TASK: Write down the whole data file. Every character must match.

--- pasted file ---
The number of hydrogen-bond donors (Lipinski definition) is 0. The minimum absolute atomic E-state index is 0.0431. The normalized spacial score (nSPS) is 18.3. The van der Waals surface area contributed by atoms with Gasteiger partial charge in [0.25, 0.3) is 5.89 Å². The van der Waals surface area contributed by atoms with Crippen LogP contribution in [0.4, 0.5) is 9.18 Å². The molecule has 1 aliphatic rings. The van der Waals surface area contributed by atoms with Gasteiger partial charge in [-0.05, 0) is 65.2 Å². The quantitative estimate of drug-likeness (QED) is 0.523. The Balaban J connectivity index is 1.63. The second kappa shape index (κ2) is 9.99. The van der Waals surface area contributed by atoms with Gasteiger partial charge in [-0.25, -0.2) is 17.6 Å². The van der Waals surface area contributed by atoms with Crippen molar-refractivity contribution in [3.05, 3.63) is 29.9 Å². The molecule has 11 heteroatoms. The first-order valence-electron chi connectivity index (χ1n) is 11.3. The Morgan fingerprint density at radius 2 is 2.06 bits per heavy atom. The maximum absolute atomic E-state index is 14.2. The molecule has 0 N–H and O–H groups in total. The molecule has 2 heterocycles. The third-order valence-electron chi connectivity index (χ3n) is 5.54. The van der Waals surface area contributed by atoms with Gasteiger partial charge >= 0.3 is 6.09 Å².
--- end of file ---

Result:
The number of hydrogen-bond donors (Lipinski definition) is 0. The minimum absolute atomic E-state index is 0.0431. The normalized spacial score (nSPS) is 18.3. The van der Waals surface area contributed by atoms with Gasteiger partial charge in [0.25, 0.3) is 5.89 Å². The van der Waals surface area contributed by atoms with Crippen LogP contribution in [0.4, 0.5) is 9.18 Å². The molecule has 1 aliphatic rings. The van der Waals surface area contributed by atoms with Gasteiger partial charge in [-0.05, 0) is 65.2 Å². The quantitative estimate of drug-likeness (QED) is 0.523. The Balaban J connectivity index is 1.63. The second kappa shape index (κ2) is 9.99. The van der Waals surface area contributed by atoms with Gasteiger partial charge in [-0.25, -0.2) is 17.6 Å². The van der Waals surface area contributed by atoms with Crippen molar-refractivity contribution in [3.05, 3.63) is 29.9 Å². The molecule has 11 heteroatoms. The first-order valence-electron chi connectivity index (χ1n) is 11.3. The Morgan fingerprint density at radius 2 is 2.06 bits per heavy atom. The maximum absolute atomic E-state index is 14.2. The molecule has 0 N–H and O–H groups in total. The molecule has 2 heterocycles. The third-order valence-electron chi connectivity index (χ3n) is 5.54. The van der Waals surface area contributed by atoms with Gasteiger partial charge >= 0.3 is 6.09 Å².